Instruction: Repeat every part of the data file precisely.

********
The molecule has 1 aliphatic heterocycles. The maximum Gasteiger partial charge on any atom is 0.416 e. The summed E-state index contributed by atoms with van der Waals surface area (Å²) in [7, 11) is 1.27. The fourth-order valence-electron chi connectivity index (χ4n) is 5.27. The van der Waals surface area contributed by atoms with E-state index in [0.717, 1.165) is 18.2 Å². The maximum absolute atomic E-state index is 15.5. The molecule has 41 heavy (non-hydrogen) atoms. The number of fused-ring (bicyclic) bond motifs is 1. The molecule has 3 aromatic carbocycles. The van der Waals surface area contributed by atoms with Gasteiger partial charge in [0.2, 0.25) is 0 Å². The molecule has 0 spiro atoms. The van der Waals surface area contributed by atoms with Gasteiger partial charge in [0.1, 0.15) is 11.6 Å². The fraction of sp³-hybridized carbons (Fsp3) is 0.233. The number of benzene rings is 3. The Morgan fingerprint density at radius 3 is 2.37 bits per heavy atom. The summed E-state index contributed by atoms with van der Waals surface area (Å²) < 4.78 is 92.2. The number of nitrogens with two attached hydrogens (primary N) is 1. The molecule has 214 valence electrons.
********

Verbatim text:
The molecule has 1 aliphatic heterocycles. The maximum Gasteiger partial charge on any atom is 0.416 e. The summed E-state index contributed by atoms with van der Waals surface area (Å²) in [7, 11) is 1.27. The fourth-order valence-electron chi connectivity index (χ4n) is 5.27. The van der Waals surface area contributed by atoms with E-state index in [0.717, 1.165) is 18.2 Å². The maximum absolute atomic E-state index is 15.5. The molecule has 41 heavy (non-hydrogen) atoms. The number of fused-ring (bicyclic) bond motifs is 1. The molecule has 3 aromatic carbocycles. The van der Waals surface area contributed by atoms with Gasteiger partial charge in [0.2, 0.25) is 0 Å². The molecule has 0 spiro atoms. The van der Waals surface area contributed by atoms with Gasteiger partial charge in [0.1, 0.15) is 11.6 Å². The fraction of sp³-hybridized carbons (Fsp3) is 0.233. The number of benzene rings is 3. The Morgan fingerprint density at radius 3 is 2.37 bits per heavy atom. The summed E-state index contributed by atoms with van der Waals surface area (Å²) < 4.78 is 92.2. The number of nitrogens with two attached hydrogens (primary N) is 1. The molecule has 214 valence electrons.